Wallets have always fascinated me. But crypto wallets have always particularly fascinated me since i got into crypto because they are the starting and the end point of any trip in that new territory: there is no banks in the middle. One thing that has always kept me curious was their business model because most of them are free to download. So i started to learn about them and understand how they are (or not) making money.
Before we start: crypto wallets are generally free software or mobile apps that enable you to manage your crypto funds: host, send, receive and public/private key management. If you ask me, they all look like fax machine but some are very popular and even making serious money. So how is that possible?
There is a misconception that crypto wallets make money by cutting a fee when you make a transaction. This has been falsely installed because of the practices of some exchanges (often and wrongly considered as wallets) who charge users hefty fees for moving funds out (and sometimes funds in) and because, educated as we are in the fiat world, we believe any middle man involved in a transaction of money takes a fee.
The fees a wallet will charge you are actually networks fees aimed at rewarding miners involved in securing the transaction being operated and registered on the ledger. Wallets are not the one mining your transaction (although they could also operate an independant full node involved in the transaction)
In general, Coinbase does not charge a fee to use our Hosted Digital Currency Wallet service. Transfers of virtual currency to an address off the Coinbase platform may incur network transaction fees, such as bitcoin miner’s fees, which Coinbase may pass through to you. Any such transfer fees will be disclosed to you at the time of the transaction.
There is an exception to that: Bitgo a multi-sig wallet that will charge something like 0.25% on any incoming or outgoing transaction in exchange of the secure custody of your funds on behalf of your company. Bitgo is not aimed at consumers but at corporation in need of a third party custodian.
Yes. That the model. at least today. Wallets, because they attract a lot of users and usage, are able to squeeze in all sorts of goodies and apparently native features which are nothing more than a way to generate an affiliate commission from third party services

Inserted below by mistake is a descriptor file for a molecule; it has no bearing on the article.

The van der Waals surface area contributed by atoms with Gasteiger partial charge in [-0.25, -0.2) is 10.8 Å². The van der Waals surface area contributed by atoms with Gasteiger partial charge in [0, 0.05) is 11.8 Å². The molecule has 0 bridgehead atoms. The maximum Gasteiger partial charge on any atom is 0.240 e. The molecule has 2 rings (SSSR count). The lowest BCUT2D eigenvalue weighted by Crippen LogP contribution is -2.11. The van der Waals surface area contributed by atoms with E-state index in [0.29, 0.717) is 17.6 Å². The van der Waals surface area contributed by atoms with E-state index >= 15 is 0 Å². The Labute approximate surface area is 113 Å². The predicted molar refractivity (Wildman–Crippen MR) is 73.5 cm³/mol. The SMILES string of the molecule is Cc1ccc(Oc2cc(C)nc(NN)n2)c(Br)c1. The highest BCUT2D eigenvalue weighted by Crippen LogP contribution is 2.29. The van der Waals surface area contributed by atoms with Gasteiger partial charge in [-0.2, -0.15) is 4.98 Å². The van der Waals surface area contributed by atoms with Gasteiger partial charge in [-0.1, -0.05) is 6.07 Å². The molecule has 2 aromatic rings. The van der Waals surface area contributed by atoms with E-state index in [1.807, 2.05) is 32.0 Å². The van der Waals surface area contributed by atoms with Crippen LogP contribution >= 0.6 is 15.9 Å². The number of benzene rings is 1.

The most popular one would be the ability to swap instantly a coin with another via Shapeshift or Changelly who have very generous partner program because their rate is usually way higher than the average market price. You pay for simplicity and wallets get rewarded for it by the service provider.
Finally you will find in a few wallets a service to buy crypto assets directly with your credit card. Those services are not operated by the wallet but in partnership with companies like Simplex who will pay back wallets a fee on their transaction. Again users pay for simplicity and wallets get rewarded for it by the service provider
Another way wallets make money is by generating traffic to exchanges which are ready to pay hefty fees for new customers. They all have an affiliate program. Even hardware wallets (who are not free wallets) showcase them
Finally some of those software wallets like mycrypto make money by enabling you to buy hardware wallets (see more on that below)
I don’t have internal data of those wallet companies but i would be ready to be that 90%+ of their revenues are based on one or more of those revenue lines.
Hardware wallets (also called cold wallets vs hot wallets for software) have usually a simpler revenue model. They are paid for. The price ranges between $50 to $300 USD. Their hardware is probably much cheaper to build (sub 20 USD) and their margins are ginormous which enable them to offer a generous affiliate program in return [10% cashback for Trezor for example]